In a post published on Twitter on September 2, Mosaed wrote that a judge of the Teheran Revolutionary Court alleged his media activities were “creating crisis, instigating an empty-minded audience and distorting reality.”
Mosaed works as a freelance economic journalist reporting on corruption, among other issues. He has written for newspapers Shargh and Hamshahri and the weekly magazine Chelcheragh.
He was first arrested in November 2019 in relation to posts he published criticizing the Internet shutdown in Iran at the time. The government had reacted to protests over a spike in oil prices by shutting down the country’s internet for a week in what the IFJ called "an attempt to cut communication lines and silence media reporting."
On 22 February, agents of the Islamic Revolutionary Guard Corps (IRGC) summoned Mosaed, questioning him on his social media activity. He was forced to delete his Telegram channel and deactivate his Twitter account. Mosaed had also recently published posts criticizing the Iranian government for its handling of the Coronavirus outbreak and denouncing the nomination of hardliner candidates for parliamentary elections.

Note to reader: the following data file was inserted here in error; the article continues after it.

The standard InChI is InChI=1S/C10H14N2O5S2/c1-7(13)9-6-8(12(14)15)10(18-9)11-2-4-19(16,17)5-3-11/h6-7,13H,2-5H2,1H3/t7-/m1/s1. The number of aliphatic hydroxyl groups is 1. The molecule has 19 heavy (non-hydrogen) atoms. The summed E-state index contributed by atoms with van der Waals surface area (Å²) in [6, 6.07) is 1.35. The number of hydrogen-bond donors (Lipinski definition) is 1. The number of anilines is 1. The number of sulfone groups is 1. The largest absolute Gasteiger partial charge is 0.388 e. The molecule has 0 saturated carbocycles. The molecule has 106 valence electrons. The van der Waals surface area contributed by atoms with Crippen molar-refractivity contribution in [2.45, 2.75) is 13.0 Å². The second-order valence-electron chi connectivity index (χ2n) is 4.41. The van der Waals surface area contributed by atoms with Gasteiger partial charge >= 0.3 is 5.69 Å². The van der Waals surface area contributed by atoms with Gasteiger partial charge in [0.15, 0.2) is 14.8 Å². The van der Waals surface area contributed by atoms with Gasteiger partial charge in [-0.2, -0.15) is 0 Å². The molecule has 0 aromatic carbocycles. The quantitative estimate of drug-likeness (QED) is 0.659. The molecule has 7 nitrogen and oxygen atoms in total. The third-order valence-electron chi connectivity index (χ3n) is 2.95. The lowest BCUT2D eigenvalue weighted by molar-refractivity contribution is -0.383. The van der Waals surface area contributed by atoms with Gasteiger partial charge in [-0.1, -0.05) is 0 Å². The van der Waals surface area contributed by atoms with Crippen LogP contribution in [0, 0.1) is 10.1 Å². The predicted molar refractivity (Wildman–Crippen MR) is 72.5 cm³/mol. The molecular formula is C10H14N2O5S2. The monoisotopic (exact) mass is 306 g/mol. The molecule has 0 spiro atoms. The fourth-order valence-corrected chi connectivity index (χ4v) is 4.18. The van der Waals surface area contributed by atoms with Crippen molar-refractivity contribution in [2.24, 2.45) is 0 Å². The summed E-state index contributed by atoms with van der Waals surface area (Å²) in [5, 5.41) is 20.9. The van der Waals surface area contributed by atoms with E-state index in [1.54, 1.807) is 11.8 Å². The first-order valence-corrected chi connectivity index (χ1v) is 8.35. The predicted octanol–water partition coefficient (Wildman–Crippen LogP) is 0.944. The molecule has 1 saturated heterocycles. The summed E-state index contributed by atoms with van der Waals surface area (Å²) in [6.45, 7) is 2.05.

He paid bail of 10 billion Iranian Toman, more than 200 000 Euro, to be freed in the case originating from his arrest in November 2019.
At least three other journalists have received jail sentences in Iran since the beginning of 2020. The IFJ has denounced the sentences against Nimar Saffar (8 months), Marzieh Amiri (5 years) and Kayvan Samimi (5 years).
Since 2009, the Iranian government has shut down dozens of media organizations that are perceived as critical of the government and the regime in Iran, forcing hundreds of independent journalists out of work.
Social media platforms, in particular Telegram, have become the only resort for them to publish their work and express their views. However, even this platform has been targeted and limited by the regime, and sometimes journalists have been sentenced and prosecuted for publishing on it.
IFJ General Secretary Anthony Bellanger said: “This is yet another example of how the Iranian government uses the legal syatem to clamp down on unwelcome voices in the country. Mohammad Mosaed did not commit any crime but only did his job as a journalist. We call on the Iranian authorities to stop their outrageous strategy to silence journalists and immediately release Mosaed and all other imprisoned journalists.”